You are a speaker of the Startup Festival waterkant. What do you talk about of the event?
Marius Aabel: My talk will explain our journey from sketch on a pad, to a 3D-printed prototype containing a Raspberry Pi and an Arduino, to a product in production, and how we did that in 10 months. I hope our story can inspire at least one in the audience to take his or her idea into a real product that can help people in their daily life. I’m also hosting a workshop where we will go more specific into the process of taking the prototype into a production version that is possible to make in large quantities.
What do you mean: How changed the startup scene in the last yearsThe most mistakes of startup founders?
Marius Aabel: The largest change in the startup scene is that there is an actual startup scene. I have started several companies between 1994 and now, and it used to be a lonely process where it was hard to get help and meet others in the same situation. Now we have hubs and spaces all over the world, and starting a company is a social process where everybody helps each other. I think a common mistake founders do, is to be to protective about their idea and not to speak to people about it.
The feedback you get from talking to people, and the demand you make for your product is invaluable. The valley of death is easy to hit if you take all the expenses for production and the demand takes long time to build.
Which book did you read?
Marius Aabel: I love the «New York Times Best seller» business book genre, (Creativity Inc, Smarter Faster Better, Zero to One, Outliers). I also read science fiction. To be correct: I usually listen to audio books. I don’t have much time to sit down and read. I listen to audiobooks while running and driving.
Where do you see yourself and No Isolation in five years?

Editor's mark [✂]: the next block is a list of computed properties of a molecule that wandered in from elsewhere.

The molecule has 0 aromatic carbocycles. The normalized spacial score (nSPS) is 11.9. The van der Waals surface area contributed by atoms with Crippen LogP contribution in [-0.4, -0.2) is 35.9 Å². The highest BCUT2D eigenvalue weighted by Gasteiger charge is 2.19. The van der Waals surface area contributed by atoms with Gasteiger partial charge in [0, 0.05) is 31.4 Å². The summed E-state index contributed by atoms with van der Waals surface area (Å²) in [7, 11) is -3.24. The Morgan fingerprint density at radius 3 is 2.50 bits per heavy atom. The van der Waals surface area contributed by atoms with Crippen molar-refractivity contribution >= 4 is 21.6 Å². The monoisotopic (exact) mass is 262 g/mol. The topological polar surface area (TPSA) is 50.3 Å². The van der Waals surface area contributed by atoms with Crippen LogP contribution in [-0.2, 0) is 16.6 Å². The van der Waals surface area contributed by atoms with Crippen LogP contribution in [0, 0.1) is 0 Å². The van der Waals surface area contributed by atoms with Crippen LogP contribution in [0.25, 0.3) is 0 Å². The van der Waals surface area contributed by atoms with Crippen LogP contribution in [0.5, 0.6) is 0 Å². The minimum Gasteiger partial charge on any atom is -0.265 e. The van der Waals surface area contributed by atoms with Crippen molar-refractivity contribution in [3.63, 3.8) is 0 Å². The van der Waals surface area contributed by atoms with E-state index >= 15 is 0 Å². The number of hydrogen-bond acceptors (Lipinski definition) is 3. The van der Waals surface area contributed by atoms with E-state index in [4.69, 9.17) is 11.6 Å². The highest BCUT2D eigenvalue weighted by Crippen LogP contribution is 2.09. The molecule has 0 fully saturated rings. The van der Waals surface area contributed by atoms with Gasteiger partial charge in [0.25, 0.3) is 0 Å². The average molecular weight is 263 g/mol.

Marius Aabel: Five years is a long time. I could never have dreamed of where we are today five years ago. I think the company has grown quite large and that we are helping thousands of people out of loneliness every year. Hopefully our products are available worldwide. I think my job will be the same: try to find ways to eliminate social isolation for new groups of people.
What 3 tips would you give to startup founders?
1: Test your idea on real people. A short description of the solution and a questionnaire is quick to make and can prevent you from making something nobody wants.
2: Talk to people during the development process. You can get support you never dreamed about. A good idea is to have a marketing, sales, and fundraiser person on the team from the start.
3: Run a multi iteration pilot test with prototypes among real users. The users will give you different feedback than everybody else — and that is the most important feedback when making something people will actually use.
More information you will find here
Thank you Marius Aabel for the Interview
Statements of the author and the interviewee do not necessarily represent the editors and the publisher opinion again.